The Person We Want

Juan Martinez

Easy, you know, does it, son. We move from being to nonbeing with a shrug, and wait at this vestibule, this airport lounge, until granted admittance. You'll find no newspapers, no books, no TVs tuned to 24-hour news, no ghostly voice intoning the name of a stranger. You'll find no smoking section, although smoking is allowed. You are to sit at this chair and forget what needs forgetting: whatever you learned from print will be erased. Every memorized passage will turn to a blur. Every character you loved will vanish, although we are close enough to heaven for exceptions to be made, so some of these made-up people might insinuate themselves into your recollections. You might have gone to camp with a Dolores Haze, or remember that, while staying at a hotel, you ran across Ada and Van Veen and Marina, or Luzhin or Quilty or Hugh Parson, or you puzzled through a thickly-accented lecture by a professor Kinbote, who invited you to ping pong (you refused), or a professor Pnin, who always called you by the wrong name. You once had tea with Vivian Darkbloom. Or not. You'll likely forget them. I forget. The rules vary.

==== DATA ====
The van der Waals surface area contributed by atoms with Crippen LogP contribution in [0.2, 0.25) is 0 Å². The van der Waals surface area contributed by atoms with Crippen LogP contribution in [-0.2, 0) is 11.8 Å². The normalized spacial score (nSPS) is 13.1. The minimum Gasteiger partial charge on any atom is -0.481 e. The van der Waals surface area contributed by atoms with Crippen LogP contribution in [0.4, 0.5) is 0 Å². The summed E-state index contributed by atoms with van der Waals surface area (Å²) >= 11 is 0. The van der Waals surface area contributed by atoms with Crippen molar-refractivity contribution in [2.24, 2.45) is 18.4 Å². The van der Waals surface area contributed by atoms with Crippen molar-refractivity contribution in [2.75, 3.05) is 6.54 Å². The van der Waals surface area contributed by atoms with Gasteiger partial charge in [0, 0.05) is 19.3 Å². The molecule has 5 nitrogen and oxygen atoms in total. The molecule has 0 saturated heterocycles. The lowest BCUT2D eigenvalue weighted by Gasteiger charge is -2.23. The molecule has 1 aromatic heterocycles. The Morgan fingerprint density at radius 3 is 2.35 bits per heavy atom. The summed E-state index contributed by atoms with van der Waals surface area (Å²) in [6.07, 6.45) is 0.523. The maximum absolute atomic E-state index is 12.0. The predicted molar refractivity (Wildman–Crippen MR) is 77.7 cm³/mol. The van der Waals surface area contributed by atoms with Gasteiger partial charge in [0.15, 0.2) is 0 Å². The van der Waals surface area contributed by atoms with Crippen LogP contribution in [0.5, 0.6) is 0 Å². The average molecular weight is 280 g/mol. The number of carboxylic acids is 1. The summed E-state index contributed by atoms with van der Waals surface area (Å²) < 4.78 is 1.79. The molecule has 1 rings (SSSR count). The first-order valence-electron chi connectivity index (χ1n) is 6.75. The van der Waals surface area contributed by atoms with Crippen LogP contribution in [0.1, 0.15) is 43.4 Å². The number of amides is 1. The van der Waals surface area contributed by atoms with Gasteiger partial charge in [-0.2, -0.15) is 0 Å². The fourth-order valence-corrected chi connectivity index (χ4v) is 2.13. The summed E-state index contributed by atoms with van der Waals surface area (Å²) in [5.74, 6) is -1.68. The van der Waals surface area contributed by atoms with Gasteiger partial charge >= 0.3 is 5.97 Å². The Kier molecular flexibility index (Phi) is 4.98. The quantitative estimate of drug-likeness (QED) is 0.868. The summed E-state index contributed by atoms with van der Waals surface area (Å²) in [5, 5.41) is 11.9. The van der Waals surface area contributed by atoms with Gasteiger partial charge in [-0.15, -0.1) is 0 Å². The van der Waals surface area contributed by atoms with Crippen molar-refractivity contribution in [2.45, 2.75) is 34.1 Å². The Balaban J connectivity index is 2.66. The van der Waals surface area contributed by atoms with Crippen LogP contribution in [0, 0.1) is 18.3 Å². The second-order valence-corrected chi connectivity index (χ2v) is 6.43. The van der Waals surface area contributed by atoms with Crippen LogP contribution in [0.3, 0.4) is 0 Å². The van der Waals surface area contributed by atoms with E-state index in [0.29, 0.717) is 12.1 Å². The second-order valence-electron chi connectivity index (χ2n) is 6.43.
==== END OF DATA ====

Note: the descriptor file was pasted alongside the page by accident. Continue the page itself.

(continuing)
What matters has little to do with these remarkable phantoms. What remains, at any rate, inflexible is that you cannot move forward until every fingerprint has resurfaced on your skin. These impressions will be peacock-green and iridescent: we'll begin with the palms of the doctor who delivered you. Other prints will follow. The mortician who squeezed your hands for reasons unknown even to him. Your sister's foot upon your chest. Your brother's thumbprint on your cheek. Your mother's shoulder against yours. The paws of every pet. And those of every stranger. And those of every friend.

Every whorl and every pattern will be disclosed. This much is certain: You cannot go on, you cannot leave the lounge or even move from this chair, until you are bright green. You cannot move until you are bright green and glowing. So think. Recollect. Easy does it. Good luck.